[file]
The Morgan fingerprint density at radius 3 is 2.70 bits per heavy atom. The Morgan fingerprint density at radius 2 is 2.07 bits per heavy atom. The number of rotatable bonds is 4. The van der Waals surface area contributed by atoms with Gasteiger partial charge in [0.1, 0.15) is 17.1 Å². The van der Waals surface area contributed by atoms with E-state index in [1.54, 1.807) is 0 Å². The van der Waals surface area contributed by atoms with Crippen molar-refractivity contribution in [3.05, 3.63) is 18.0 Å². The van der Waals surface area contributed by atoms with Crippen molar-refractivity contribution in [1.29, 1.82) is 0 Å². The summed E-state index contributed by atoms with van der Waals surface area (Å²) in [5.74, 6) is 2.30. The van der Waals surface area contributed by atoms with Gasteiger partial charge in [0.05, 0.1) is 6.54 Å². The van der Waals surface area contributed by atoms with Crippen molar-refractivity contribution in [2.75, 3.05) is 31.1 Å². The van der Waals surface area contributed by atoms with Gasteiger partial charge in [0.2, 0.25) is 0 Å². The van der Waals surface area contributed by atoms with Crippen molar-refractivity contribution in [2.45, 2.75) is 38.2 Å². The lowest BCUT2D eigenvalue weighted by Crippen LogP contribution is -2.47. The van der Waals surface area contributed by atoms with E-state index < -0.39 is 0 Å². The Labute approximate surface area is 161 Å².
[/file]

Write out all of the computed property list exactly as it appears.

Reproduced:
The Morgan fingerprint density at radius 3 is 2.70 bits per heavy atom. The Morgan fingerprint density at radius 2 is 2.07 bits per heavy atom. The number of rotatable bonds is 4. The van der Waals surface area contributed by atoms with Gasteiger partial charge in [0.1, 0.15) is 17.1 Å². The van der Waals surface area contributed by atoms with E-state index in [1.54, 1.807) is 0 Å². The van der Waals surface area contributed by atoms with Crippen molar-refractivity contribution in [3.05, 3.63) is 18.0 Å². The van der Waals surface area contributed by atoms with Crippen molar-refractivity contribution in [1.29, 1.82) is 0 Å². The summed E-state index contributed by atoms with van der Waals surface area (Å²) in [5.74, 6) is 2.30. The van der Waals surface area contributed by atoms with Gasteiger partial charge in [0.05, 0.1) is 6.54 Å². The van der Waals surface area contributed by atoms with Crippen molar-refractivity contribution in [2.75, 3.05) is 31.1 Å². The van der Waals surface area contributed by atoms with Gasteiger partial charge in [0.2, 0.25) is 0 Å². The van der Waals surface area contributed by atoms with Crippen molar-refractivity contribution in [2.45, 2.75) is 38.2 Å². The lowest BCUT2D eigenvalue weighted by Crippen LogP contribution is -2.47. The van der Waals surface area contributed by atoms with E-state index < -0.39 is 0 Å². The Labute approximate surface area is 161 Å².